- Beware that side streets often lack pavements, though fortunately traffic is generally orderly in Japan.
- Travelling by car is often a good strategy for families, as it makes child and luggage-wrangling easier. Destinations that are good for driving include pretty much anywhere outside the major cities.
- Child seats in taxis are generally not available, but most car-rental agencies will provide one if you reserve in advance.
- Tokyo Disney Resort, Tokyo Visit the only-in-Japan Disney Sea park (along with classic Disney attractions).
- Universal Studios Japan, Osaka The Japanese version of the American cinema theme park.
- Tokyo Dome City, Tokyo Kiddie rides and a roller coaster among Tokyo's skyscrapers.
- Sky Circus, Tokyo Experience being virtually shot out of a cannon over Tokyo.
- Fuji-Q Highland, Fuji-Yoshida Best known for its thrill rides.
Japanese kids love trains; odds are yours will, too. Just getting to ride the shinkansen (bullet train) is a neat experience.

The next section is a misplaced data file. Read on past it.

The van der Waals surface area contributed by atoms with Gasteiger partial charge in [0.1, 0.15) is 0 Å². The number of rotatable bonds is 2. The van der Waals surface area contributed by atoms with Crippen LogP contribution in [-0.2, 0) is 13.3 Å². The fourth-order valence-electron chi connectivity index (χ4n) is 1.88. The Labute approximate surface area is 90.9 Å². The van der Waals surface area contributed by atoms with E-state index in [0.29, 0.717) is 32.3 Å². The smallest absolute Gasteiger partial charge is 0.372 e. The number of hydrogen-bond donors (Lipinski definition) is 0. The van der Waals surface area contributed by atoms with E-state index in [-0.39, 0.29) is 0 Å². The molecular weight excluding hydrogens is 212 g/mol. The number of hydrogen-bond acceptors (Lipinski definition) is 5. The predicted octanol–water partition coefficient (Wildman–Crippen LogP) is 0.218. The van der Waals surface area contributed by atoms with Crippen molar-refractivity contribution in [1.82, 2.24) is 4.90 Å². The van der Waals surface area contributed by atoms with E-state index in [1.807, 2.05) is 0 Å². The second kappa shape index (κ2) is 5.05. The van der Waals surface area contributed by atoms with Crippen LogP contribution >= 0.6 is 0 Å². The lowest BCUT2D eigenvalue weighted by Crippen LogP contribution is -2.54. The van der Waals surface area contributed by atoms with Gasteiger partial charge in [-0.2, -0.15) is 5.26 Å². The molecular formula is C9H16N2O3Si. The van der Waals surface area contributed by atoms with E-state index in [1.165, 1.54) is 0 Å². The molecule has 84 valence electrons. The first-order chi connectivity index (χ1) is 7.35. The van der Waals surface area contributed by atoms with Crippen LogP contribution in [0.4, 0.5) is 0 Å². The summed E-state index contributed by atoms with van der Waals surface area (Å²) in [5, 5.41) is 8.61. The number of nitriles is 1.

Skiing & Snowboarding
All of the following have child-sized bikes, though urban tours are better for older kids.
Baseball is Japan's most popular sport and the crowds go wild for it, really putting on a show. This can be a really fun experience for kids, even if they're not already fans of the sport. All major cities have a local team. The season is March to October.
Every Japanese city has a karaoke parlour with English-language song catalogues listing all the latest hits (and plenty of classics too). A great way to spend a rainy afternoon.